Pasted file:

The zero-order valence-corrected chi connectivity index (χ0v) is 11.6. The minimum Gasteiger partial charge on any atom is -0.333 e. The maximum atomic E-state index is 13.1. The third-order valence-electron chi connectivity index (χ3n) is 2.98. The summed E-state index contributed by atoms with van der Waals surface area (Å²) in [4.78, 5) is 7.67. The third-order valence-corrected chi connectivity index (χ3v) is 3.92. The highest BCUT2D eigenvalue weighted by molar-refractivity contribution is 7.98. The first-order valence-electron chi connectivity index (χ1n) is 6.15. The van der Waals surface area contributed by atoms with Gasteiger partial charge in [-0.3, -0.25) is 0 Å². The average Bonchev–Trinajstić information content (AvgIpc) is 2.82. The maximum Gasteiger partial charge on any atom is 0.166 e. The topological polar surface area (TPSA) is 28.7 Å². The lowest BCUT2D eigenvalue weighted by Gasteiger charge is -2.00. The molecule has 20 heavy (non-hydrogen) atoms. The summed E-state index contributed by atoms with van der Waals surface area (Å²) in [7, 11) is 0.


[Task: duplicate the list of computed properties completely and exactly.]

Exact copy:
The zero-order valence-corrected chi connectivity index (χ0v) is 11.6. The minimum Gasteiger partial charge on any atom is -0.333 e. The maximum atomic E-state index is 13.1. The third-order valence-electron chi connectivity index (χ3n) is 2.98. The summed E-state index contributed by atoms with van der Waals surface area (Å²) in [4.78, 5) is 7.67. The third-order valence-corrected chi connectivity index (χ3v) is 3.92. The highest BCUT2D eigenvalue weighted by molar-refractivity contribution is 7.98. The first-order valence-electron chi connectivity index (χ1n) is 6.15. The van der Waals surface area contributed by atoms with Gasteiger partial charge in [-0.3, -0.25) is 0 Å². The average Bonchev–Trinajstić information content (AvgIpc) is 2.82. The maximum Gasteiger partial charge on any atom is 0.166 e. The topological polar surface area (TPSA) is 28.7 Å². The lowest BCUT2D eigenvalue weighted by Gasteiger charge is -2.00. The molecule has 20 heavy (non-hydrogen) atoms. The summed E-state index contributed by atoms with van der Waals surface area (Å²) in [7, 11) is 0.